While no rankings system is perfect, we have created the AdmissionsDean Selectivity Ranking, which tries to capture how selective a school is when choosing its students. Our selectivity score is calculated by assigning weights to two almost universal admissions data points: the 75th percentile LSAT score and the 75th percentile UGPA of a law school's matriculating students. There is much discussion among admissions officers and academics alike on whether the 75% LSAT score is more effective than the median or 25% LSAT score at a particular school. We think the 75% LSAT score advocates have the better arguments, because the top of the class better reflects the ability of a law school to attract the most competitive law students possible. In addition, each law school has a different policy with respect to diversity and non-traditional candidates, who often disproportionately fall below the median LSAT score. Similarly, there is much debate on the utility of 75/25/median GPA data, principally because, on their own, they fail to account for the strength/competitiveness of the colleges and universities where those GPAs were earned. Earning a 3.5 GPA from School X is not necessarily the same thing as earning that grade at School Y, but GPA rankings alone do not take into account the distinction. Nevertheless, law school admissions offices almost universally factor applicants' GPAs into their admissions decisions and attempt to normalize GPAs through various methodologies. With this caveat in mind, we have adopted the 75% GPA ranking as part of our AD Selectivity ranking. Although each law school assigns different weight to LSAT and GPA scores, in our experience in talking with admissions officers, law schools in the aggregate roughly assign 65% weight to LSAT scores and 35% to GPA scores, so we have adopted this split. Thus, our AD SELECTIVITY SCORE = (RANK_OF(75% LSAT) * .65) + (RANK_OF(75% UGPA) * .35). It's not perfect, but it gives a rough approximation of a law school's selectivity using objective metrics, and the format is easily understood rather than being overly complicated.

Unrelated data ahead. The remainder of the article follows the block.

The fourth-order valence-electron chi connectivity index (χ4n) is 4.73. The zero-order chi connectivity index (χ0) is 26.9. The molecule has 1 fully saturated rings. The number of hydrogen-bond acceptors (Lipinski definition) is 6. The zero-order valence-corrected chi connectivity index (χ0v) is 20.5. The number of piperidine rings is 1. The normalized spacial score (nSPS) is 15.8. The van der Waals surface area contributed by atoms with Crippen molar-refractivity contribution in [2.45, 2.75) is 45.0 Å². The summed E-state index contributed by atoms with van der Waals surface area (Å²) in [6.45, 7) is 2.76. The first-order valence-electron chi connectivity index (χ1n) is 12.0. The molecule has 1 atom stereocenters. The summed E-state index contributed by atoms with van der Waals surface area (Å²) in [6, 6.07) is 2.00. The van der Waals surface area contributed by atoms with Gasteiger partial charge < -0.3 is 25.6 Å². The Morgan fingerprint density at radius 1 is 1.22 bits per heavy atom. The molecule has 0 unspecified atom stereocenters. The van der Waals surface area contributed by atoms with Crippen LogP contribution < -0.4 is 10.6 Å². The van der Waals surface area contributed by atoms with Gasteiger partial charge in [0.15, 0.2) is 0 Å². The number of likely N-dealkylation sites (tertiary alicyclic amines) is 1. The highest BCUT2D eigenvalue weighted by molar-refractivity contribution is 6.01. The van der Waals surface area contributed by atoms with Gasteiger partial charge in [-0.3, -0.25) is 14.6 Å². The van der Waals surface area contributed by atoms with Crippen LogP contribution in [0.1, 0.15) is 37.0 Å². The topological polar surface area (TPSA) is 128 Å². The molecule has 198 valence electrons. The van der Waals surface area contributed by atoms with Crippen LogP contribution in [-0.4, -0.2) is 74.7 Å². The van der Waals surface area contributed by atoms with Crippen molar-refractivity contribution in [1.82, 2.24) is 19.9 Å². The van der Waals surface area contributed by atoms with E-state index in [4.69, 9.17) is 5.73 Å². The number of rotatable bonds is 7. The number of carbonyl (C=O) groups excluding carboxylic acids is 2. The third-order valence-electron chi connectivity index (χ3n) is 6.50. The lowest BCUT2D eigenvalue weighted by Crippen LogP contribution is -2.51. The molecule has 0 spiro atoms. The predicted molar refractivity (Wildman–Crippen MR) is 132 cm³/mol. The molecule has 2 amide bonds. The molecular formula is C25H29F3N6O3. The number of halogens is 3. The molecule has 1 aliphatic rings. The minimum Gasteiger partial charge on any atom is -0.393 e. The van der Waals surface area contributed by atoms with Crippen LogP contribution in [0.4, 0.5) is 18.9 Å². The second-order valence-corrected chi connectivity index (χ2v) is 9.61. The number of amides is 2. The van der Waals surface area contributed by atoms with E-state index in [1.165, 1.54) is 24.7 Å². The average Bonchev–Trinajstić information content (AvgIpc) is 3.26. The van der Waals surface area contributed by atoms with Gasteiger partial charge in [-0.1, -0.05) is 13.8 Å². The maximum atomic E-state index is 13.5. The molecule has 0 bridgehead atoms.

Not unlike an unweighted presidential election poll of polls, here we average the rankings from US News, Leiter and AdmissionsDean Selectivity to arrive at a Poll of Polls. If a particular school does not have rankings from all three bodies, the Poll of Polls simply averages the available rankings to arrive at its Poll of Polls ranking.
Most agree that, in terms of admissions criteria, "under-represented minorities" (URMs) include African Americans, Latinos, and Native Americans, but not Asian-Americans. While most law schools also positively consider other diversity criteria such as socio-economic background, disability, or sexual orientation, none of these, in general, is as much of a "plus" factor in admissions as URM status. Therefore, students usually self-identify as URM if they are African American, Latino, or Native American.
Generally, law schools consider non-traditional applicants to be students applying to law school five or more years after graduating from college. Non-traditional applicants typically have engaged in meaningful work or life experiences for a significant period of time after college; many have even had successful non-legal careers in business, medicine or other fields. Law schools enjoy the diversity that non-traditional applicants bring to their student bodies, and law professors often find older law students provide unique, real-world perspectives to classroom discussions that greatly assist in teaching the law.